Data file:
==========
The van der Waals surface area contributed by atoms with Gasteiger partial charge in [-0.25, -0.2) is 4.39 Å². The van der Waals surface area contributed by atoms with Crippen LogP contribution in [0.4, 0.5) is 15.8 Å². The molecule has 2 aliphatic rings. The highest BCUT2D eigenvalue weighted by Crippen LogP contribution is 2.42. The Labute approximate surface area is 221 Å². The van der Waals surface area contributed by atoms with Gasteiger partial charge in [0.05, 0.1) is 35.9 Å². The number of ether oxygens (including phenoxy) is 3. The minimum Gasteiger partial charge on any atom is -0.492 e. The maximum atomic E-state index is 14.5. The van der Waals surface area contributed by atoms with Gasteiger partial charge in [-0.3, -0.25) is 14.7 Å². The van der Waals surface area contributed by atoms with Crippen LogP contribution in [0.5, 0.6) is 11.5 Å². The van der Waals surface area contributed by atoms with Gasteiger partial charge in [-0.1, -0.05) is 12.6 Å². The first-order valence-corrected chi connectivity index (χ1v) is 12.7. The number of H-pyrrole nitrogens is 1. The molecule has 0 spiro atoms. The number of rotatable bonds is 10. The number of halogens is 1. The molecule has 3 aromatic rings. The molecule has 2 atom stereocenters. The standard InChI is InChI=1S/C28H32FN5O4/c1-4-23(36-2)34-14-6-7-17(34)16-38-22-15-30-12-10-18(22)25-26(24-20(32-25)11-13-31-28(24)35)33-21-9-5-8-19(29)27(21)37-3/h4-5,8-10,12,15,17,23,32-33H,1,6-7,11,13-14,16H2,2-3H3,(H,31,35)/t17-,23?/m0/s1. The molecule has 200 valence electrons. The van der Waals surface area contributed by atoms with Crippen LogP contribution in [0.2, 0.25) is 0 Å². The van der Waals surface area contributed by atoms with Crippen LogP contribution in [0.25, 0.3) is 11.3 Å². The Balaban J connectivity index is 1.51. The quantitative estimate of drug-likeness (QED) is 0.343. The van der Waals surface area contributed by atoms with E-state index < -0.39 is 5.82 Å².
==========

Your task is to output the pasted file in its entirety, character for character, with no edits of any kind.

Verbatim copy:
The van der Waals surface area contributed by atoms with Gasteiger partial charge in [-0.25, -0.2) is 4.39 Å². The van der Waals surface area contributed by atoms with Crippen LogP contribution in [0.4, 0.5) is 15.8 Å². The molecule has 2 aliphatic rings. The highest BCUT2D eigenvalue weighted by Crippen LogP contribution is 2.42. The Labute approximate surface area is 221 Å². The van der Waals surface area contributed by atoms with Gasteiger partial charge in [0.05, 0.1) is 35.9 Å². The number of ether oxygens (including phenoxy) is 3. The minimum Gasteiger partial charge on any atom is -0.492 e. The maximum atomic E-state index is 14.5. The van der Waals surface area contributed by atoms with Gasteiger partial charge in [-0.3, -0.25) is 14.7 Å². The van der Waals surface area contributed by atoms with Crippen LogP contribution in [0.5, 0.6) is 11.5 Å². The van der Waals surface area contributed by atoms with Gasteiger partial charge in [-0.1, -0.05) is 12.6 Å². The first-order valence-corrected chi connectivity index (χ1v) is 12.7. The number of H-pyrrole nitrogens is 1. The molecule has 0 spiro atoms. The number of rotatable bonds is 10. The number of halogens is 1. The molecule has 3 aromatic rings. The molecule has 2 atom stereocenters. The standard InChI is InChI=1S/C28H32FN5O4/c1-4-23(36-2)34-14-6-7-17(34)16-38-22-15-30-12-10-18(22)25-26(24-20(32-25)11-13-31-28(24)35)33-21-9-5-8-19(29)27(21)37-3/h4-5,8-10,12,15,17,23,32-33H,1,6-7,11,13-14,16H2,2-3H3,(H,31,35)/t17-,23?/m0/s1. The molecule has 200 valence electrons. The van der Waals surface area contributed by atoms with Crippen LogP contribution in [0.2, 0.25) is 0 Å². The van der Waals surface area contributed by atoms with Crippen LogP contribution in [0.25, 0.3) is 11.3 Å². The Balaban J connectivity index is 1.51. The quantitative estimate of drug-likeness (QED) is 0.343. The van der Waals surface area contributed by atoms with E-state index < -0.39 is 5.82 Å².